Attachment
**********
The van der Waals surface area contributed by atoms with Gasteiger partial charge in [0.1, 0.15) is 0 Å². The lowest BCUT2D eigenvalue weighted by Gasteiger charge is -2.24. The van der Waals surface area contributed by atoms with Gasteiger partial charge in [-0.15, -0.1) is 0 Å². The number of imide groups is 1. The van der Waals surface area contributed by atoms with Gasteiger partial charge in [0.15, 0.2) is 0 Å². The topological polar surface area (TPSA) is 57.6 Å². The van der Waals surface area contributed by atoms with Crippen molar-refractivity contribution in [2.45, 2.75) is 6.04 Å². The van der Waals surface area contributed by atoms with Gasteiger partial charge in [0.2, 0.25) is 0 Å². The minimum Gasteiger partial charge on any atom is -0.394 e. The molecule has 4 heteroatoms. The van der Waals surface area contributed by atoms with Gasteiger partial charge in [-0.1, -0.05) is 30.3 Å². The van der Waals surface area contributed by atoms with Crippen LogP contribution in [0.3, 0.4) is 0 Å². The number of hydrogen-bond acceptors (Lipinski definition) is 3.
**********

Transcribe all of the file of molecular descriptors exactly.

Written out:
The van der Waals surface area contributed by atoms with Gasteiger partial charge in [0.1, 0.15) is 0 Å². The lowest BCUT2D eigenvalue weighted by Gasteiger charge is -2.24. The van der Waals surface area contributed by atoms with Gasteiger partial charge in [-0.15, -0.1) is 0 Å². The number of imide groups is 1. The van der Waals surface area contributed by atoms with Gasteiger partial charge in [0.15, 0.2) is 0 Å². The topological polar surface area (TPSA) is 57.6 Å². The van der Waals surface area contributed by atoms with Crippen molar-refractivity contribution in [2.45, 2.75) is 6.04 Å². The van der Waals surface area contributed by atoms with Gasteiger partial charge in [0.2, 0.25) is 0 Å². The minimum Gasteiger partial charge on any atom is -0.394 e. The molecule has 4 heteroatoms. The van der Waals surface area contributed by atoms with Gasteiger partial charge in [-0.1, -0.05) is 30.3 Å². The van der Waals surface area contributed by atoms with Crippen LogP contribution in [0.3, 0.4) is 0 Å². The number of hydrogen-bond acceptors (Lipinski definition) is 3.